Could it be true? Just two decades after the gray wolf battled back from near extinction in the U.S., government officials have announced plans to remove gray wolves from the Norther Rockies and Great Lakes regions.
The procedures used would include gassing pups in their dens, opening hunting season on packs, surgically sterilizing adult wolves, and even hunting them from helicopters (for which Sarah Palin took much heat during the Presidental Election)
The gray wolf is on the Endangered Species List, entitled to protection under the ESA. In fact, a pair of federal court rulings just restored the species’ endangered status across the United States, in every state but Alaska and Minnesota.
What is going on? How is this possible?
Its the classic conflict of man vs. beast. As wolf populations have rebounded from near extinction (due to massive poisoning of the creatures by man) and their habitat ranges have shrunk, more animals are competing for fewer resources. In particular, wolves have been threatening livestock and herds of big-game animals to which hunters would rather lay claim.
While some wildlife officials say the measures are necessary to “restore balance,” others decry the brutal practices that would be allowed under the plan to remove gray wolves from the Northern Rockies and Great Lakes regions.
Michael Robinson with the Center for Biological Diversity stated:
“The draconian lengths they are posed to take really are a throwback, to when the same agency was gassing wolf pups in their dens almost a century ago, and setting poisoned baits and trapping them.”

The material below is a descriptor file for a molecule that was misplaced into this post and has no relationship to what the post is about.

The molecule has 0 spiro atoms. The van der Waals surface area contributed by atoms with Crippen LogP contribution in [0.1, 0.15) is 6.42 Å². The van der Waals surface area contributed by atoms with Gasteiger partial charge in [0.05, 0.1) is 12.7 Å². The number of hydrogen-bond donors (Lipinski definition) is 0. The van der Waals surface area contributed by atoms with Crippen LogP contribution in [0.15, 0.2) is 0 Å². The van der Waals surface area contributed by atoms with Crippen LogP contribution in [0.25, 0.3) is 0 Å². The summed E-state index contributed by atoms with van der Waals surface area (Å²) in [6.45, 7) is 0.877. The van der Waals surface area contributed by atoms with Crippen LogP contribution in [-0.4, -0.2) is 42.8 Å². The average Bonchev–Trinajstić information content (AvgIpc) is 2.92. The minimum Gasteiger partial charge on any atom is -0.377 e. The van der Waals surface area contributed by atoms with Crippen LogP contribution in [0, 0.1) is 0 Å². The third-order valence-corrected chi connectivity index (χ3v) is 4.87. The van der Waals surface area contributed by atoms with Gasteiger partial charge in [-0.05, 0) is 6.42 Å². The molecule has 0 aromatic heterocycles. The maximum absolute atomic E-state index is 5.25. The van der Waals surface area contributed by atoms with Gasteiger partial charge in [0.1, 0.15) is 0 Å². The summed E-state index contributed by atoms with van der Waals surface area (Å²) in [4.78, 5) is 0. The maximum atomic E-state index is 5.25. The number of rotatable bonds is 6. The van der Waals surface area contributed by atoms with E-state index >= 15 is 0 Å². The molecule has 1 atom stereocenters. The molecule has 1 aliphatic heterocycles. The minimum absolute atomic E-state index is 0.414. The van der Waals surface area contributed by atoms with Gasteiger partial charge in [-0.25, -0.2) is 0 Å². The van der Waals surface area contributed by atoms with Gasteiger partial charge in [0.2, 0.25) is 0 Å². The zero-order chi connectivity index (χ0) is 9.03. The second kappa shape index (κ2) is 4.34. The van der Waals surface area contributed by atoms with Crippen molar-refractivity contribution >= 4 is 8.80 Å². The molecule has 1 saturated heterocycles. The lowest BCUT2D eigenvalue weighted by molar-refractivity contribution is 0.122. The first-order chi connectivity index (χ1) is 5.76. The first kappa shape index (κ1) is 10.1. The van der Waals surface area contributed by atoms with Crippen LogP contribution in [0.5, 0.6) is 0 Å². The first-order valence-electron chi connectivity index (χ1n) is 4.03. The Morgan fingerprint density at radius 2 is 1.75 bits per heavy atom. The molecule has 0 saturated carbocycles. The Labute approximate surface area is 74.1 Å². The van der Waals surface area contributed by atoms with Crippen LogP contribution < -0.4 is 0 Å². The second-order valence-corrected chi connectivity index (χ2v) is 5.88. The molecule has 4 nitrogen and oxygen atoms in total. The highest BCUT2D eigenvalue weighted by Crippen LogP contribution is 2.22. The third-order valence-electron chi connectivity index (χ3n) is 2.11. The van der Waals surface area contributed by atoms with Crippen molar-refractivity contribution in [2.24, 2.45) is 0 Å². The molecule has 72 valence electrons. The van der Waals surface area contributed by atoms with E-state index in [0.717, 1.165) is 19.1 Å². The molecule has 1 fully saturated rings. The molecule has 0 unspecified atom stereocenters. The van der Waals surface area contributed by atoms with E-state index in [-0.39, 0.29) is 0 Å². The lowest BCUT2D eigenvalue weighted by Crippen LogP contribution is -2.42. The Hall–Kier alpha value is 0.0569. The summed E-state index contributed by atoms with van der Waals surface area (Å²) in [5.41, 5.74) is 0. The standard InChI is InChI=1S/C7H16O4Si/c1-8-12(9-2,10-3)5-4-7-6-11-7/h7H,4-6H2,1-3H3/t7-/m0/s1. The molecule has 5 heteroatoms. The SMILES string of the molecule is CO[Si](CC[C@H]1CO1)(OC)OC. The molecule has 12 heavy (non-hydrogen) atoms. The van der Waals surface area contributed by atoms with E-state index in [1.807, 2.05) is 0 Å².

So what are the real facts concerning the gray wolf?
Consider these points:
- Only 1,700 gray wolves roam the states of Idaho, Montana and Wyoming
- In Michigan, Wisconsin and Minnesota, numbers are estimated at around 4,000 animals
- Government statistics confirm that wolves kill fewer sheep and cattle than coyotes, bears, mountain lions and domestic dogs!
- More humane methods of controlling wolf populations include relocating problem animals and fencing livestock
Currently, approval has not yet been given to allow the expanded killing and gray wolf removal from the Northern Rockies and Great Lakes.
If you want to make your voice heard on this important issue, consider writing to your State Representative asking them to stop the wolf killings. You can also join organizations such as the Center for Biological Diversity, Defenders of Wildlife, and/or the World Wildlife Fund. Each has unique efforts devoted to preserving the gray wolf!
What do you think about the proposal to expand killing of gray wolves? Make your voice heard here, too!